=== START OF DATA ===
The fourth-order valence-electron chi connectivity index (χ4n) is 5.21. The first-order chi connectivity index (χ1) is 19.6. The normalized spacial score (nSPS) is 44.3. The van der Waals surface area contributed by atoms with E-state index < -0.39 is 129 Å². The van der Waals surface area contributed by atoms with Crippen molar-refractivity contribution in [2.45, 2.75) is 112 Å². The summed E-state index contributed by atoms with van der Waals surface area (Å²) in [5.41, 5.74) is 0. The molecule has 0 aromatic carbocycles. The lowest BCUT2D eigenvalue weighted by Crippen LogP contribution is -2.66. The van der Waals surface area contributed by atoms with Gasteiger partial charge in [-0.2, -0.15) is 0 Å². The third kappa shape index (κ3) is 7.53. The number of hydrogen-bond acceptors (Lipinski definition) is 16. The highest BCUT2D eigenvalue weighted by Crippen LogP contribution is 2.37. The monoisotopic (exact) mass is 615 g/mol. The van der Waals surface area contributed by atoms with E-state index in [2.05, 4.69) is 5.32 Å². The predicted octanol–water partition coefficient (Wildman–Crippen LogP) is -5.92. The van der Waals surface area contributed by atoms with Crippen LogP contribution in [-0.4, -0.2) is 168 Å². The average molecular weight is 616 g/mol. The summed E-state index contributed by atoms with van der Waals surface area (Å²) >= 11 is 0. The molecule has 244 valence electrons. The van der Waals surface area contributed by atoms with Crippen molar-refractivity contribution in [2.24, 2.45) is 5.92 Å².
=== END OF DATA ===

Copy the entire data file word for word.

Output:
The fourth-order valence-electron chi connectivity index (χ4n) is 5.21. The first-order chi connectivity index (χ1) is 19.6. The normalized spacial score (nSPS) is 44.3. The van der Waals surface area contributed by atoms with E-state index < -0.39 is 129 Å². The van der Waals surface area contributed by atoms with Crippen molar-refractivity contribution in [2.45, 2.75) is 112 Å². The summed E-state index contributed by atoms with van der Waals surface area (Å²) in [5.41, 5.74) is 0. The molecule has 0 aromatic carbocycles. The lowest BCUT2D eigenvalue weighted by Crippen LogP contribution is -2.66. The van der Waals surface area contributed by atoms with Gasteiger partial charge in [-0.2, -0.15) is 0 Å². The third kappa shape index (κ3) is 7.53. The number of hydrogen-bond acceptors (Lipinski definition) is 16. The highest BCUT2D eigenvalue weighted by Crippen LogP contribution is 2.37. The monoisotopic (exact) mass is 615 g/mol. The van der Waals surface area contributed by atoms with E-state index in [2.05, 4.69) is 5.32 Å². The predicted octanol–water partition coefficient (Wildman–Crippen LogP) is -5.92. The van der Waals surface area contributed by atoms with Crippen LogP contribution in [-0.4, -0.2) is 168 Å². The average molecular weight is 616 g/mol. The summed E-state index contributed by atoms with van der Waals surface area (Å²) >= 11 is 0. The molecule has 244 valence electrons. The van der Waals surface area contributed by atoms with Crippen molar-refractivity contribution in [2.24, 2.45) is 5.92 Å².